The sweeping changes introduced by the federal government last month are intended to stem the debt load of Canadians, some of whom have taken on sizable mortgages thanks to low interest rates.

The new rules centre on a kind of stress test to see if the borrower could afford a mortgage should interest rates jump up. Under the new plan, borrowers are assessed on a five-year standard rate of 4.64 per cent for a five-year loan, despite the fact that most lenders currently offer rates far below that number.


The stress test also includes other requirements such as stipulating that homeowners spend no more than 39 per cent of their income on home-related expenses such as mortgage payments, heat and taxes. Total debt must not exceed 44 per cent under the new rules.

The new rules apply to any insured mortgage in which the buyer puts down less than 20 per cent of the home up front.

By making it more difficult to obtain a mortgage, the hope is it will temper housing demand, prompting prices to fall or not rise so quickly.  The Bank of Canada announced that the rules will reduce the risk of Canada’s financial system becoming unstable.

According to Ratehub.ca, what this means generally speaking, is a family with a $100,000 income that saved $40,000 for a down payment could previously afford a home valued at $665,000. But under the new rules, that same family can only afford a home priced at $505,000.

The new policy makes it tougher for first-time home buyers, whose savings and incomes are generally limited. So if you’re buying a home in Toronto at $700,000, the minimum down payment jumps from $35,000 to $45,000. Homes under $500,000 require a down payment of five per cent, while those over $1 million need 20 per cent down.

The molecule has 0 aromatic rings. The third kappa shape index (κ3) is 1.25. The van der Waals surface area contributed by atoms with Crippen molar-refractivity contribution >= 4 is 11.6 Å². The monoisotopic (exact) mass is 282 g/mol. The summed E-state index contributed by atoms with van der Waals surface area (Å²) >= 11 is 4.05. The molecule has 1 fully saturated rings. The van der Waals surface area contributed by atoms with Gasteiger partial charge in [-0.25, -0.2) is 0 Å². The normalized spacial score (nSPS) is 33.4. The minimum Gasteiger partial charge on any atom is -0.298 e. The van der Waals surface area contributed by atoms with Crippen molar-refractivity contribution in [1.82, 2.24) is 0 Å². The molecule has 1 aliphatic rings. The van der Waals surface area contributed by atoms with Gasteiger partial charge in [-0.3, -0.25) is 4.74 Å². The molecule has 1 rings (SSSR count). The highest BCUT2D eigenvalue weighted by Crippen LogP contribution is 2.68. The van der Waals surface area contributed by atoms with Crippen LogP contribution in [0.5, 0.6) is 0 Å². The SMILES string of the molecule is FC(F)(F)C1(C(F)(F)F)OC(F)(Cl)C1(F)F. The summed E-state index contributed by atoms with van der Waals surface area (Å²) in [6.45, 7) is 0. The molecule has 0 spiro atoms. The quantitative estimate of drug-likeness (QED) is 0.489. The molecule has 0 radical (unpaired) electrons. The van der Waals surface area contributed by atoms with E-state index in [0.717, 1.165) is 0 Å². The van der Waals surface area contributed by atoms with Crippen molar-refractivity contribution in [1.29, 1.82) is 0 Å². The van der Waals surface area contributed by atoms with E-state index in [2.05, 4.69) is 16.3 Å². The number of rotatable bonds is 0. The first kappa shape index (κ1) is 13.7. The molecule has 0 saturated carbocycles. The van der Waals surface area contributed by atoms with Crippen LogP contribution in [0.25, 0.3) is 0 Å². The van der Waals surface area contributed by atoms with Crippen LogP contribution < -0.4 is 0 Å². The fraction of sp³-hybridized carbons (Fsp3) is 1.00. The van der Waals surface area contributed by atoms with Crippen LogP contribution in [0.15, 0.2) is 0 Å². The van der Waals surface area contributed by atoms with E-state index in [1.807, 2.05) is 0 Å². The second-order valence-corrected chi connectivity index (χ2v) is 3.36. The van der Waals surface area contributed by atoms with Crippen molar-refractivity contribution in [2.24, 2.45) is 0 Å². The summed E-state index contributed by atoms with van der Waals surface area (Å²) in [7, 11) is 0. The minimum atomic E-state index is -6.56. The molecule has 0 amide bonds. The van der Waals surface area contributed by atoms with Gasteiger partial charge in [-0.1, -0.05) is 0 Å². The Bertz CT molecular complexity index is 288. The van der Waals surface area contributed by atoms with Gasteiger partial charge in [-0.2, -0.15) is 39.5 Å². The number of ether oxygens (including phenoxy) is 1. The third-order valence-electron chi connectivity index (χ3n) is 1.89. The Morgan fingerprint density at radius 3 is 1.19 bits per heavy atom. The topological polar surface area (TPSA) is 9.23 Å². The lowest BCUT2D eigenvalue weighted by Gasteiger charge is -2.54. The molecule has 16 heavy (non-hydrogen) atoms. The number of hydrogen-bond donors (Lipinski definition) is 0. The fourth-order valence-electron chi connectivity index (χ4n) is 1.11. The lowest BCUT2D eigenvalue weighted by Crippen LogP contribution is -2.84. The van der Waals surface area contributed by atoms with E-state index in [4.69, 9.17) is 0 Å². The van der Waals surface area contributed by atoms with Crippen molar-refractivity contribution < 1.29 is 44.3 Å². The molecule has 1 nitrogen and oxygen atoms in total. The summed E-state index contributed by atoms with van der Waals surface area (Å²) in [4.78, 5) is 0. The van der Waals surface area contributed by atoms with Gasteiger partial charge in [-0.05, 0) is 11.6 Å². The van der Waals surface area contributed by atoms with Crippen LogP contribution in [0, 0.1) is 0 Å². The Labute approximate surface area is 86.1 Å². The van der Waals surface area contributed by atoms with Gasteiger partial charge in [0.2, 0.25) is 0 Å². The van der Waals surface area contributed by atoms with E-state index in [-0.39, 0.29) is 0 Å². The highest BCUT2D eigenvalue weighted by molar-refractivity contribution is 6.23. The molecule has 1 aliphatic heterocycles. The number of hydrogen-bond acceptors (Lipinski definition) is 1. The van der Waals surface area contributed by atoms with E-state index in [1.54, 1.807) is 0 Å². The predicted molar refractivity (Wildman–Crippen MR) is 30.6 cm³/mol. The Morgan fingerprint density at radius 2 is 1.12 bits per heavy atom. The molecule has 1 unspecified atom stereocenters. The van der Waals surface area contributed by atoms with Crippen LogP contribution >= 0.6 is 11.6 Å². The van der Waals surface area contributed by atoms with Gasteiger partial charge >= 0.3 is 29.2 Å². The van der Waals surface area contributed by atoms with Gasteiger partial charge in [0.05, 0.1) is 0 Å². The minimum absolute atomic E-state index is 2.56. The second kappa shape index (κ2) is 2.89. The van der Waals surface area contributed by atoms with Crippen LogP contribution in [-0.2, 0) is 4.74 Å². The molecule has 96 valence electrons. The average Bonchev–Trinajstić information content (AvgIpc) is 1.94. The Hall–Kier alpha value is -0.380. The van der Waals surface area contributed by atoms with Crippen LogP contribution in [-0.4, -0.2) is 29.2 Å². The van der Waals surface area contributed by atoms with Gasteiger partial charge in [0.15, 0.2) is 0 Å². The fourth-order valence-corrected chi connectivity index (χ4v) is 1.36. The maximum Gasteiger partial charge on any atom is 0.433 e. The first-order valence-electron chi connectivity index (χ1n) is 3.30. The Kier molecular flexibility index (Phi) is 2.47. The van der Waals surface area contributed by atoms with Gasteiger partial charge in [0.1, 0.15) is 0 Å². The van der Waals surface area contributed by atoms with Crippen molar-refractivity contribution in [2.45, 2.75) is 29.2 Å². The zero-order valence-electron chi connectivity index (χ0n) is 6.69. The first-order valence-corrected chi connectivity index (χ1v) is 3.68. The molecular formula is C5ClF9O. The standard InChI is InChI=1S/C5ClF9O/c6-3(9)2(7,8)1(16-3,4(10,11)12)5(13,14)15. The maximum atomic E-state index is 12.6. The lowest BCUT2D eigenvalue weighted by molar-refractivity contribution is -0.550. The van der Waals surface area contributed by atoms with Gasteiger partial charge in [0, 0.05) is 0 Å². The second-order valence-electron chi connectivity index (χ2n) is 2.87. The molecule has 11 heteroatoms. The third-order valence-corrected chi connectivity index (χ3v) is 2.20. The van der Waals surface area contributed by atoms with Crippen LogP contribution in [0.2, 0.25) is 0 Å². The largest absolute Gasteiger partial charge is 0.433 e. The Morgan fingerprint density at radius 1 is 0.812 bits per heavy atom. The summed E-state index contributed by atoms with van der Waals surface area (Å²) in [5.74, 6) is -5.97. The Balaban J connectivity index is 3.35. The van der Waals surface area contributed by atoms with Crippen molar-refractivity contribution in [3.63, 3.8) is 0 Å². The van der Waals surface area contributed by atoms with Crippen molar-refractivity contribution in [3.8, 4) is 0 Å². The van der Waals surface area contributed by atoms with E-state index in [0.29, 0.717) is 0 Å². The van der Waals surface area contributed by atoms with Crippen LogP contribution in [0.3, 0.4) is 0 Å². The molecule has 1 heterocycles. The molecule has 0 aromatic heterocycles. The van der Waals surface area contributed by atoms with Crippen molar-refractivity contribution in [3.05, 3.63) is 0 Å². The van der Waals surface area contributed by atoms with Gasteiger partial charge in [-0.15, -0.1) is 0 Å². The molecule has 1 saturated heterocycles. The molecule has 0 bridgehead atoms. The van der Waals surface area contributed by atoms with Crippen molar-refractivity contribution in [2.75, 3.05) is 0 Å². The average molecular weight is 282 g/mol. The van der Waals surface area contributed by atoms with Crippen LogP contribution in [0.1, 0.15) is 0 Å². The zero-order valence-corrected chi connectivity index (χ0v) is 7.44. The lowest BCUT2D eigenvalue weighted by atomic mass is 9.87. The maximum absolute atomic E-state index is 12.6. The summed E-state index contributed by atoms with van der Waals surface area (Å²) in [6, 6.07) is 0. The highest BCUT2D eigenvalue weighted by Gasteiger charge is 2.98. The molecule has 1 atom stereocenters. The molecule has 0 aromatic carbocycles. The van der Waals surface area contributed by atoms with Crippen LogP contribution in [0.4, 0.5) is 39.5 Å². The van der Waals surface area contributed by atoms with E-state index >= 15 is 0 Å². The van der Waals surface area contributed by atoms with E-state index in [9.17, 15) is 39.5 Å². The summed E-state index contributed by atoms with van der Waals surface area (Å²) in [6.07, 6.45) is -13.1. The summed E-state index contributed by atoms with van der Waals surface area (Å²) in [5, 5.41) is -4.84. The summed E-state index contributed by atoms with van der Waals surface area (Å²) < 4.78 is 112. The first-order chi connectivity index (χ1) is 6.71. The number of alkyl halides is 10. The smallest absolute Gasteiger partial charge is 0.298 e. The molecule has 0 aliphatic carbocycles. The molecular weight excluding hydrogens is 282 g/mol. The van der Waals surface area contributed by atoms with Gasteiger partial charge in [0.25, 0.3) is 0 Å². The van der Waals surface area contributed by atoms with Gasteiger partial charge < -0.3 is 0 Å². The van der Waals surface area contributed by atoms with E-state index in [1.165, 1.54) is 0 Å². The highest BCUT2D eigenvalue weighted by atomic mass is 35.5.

The new plan also takes aim at foreign ownership of Canadian real estate. Homeowners are still eligible for a capital gains exemption on their principal residence but are now required to report the sale of their property to the Canada Revenue Agency. Exemptions will only be granted to Canadian residents and not apply to foreign buyers.

Also, as of Nov. 30, the federal government will require portfolio-insured mortgages to meet criteria that previously only applied to high-ratio insured mortgages.  The new requirements include a maximum amortization of 25 years, a maximum purchase price of less than $1 million, having a minimum credit score of 600 and the property must be owner occupied.

Handling Bad Neighbours When Selling Your Home

Wednesday, November 2nd, 2016

There’s that saying about how you can pick your friends, but family members you’re stuck with. Well, the same goes for neighbours.

But if you’re lucky, you have a flawless neighbour. The kind of person who bakes cakes for you, keeps a watchful eye on any troublesome activity and who doesn’t at all mind picking up bits of garbage and debris that get strewn on sidewalks and lawns up and down your street.

Fat chance, right? Likely your issues with neighbours lean toward the dark side and if you have a house to sell, that makes it all the more challenging. But there are ways to deal with annoying neighbours. Here’s how:

Overgrown Lawn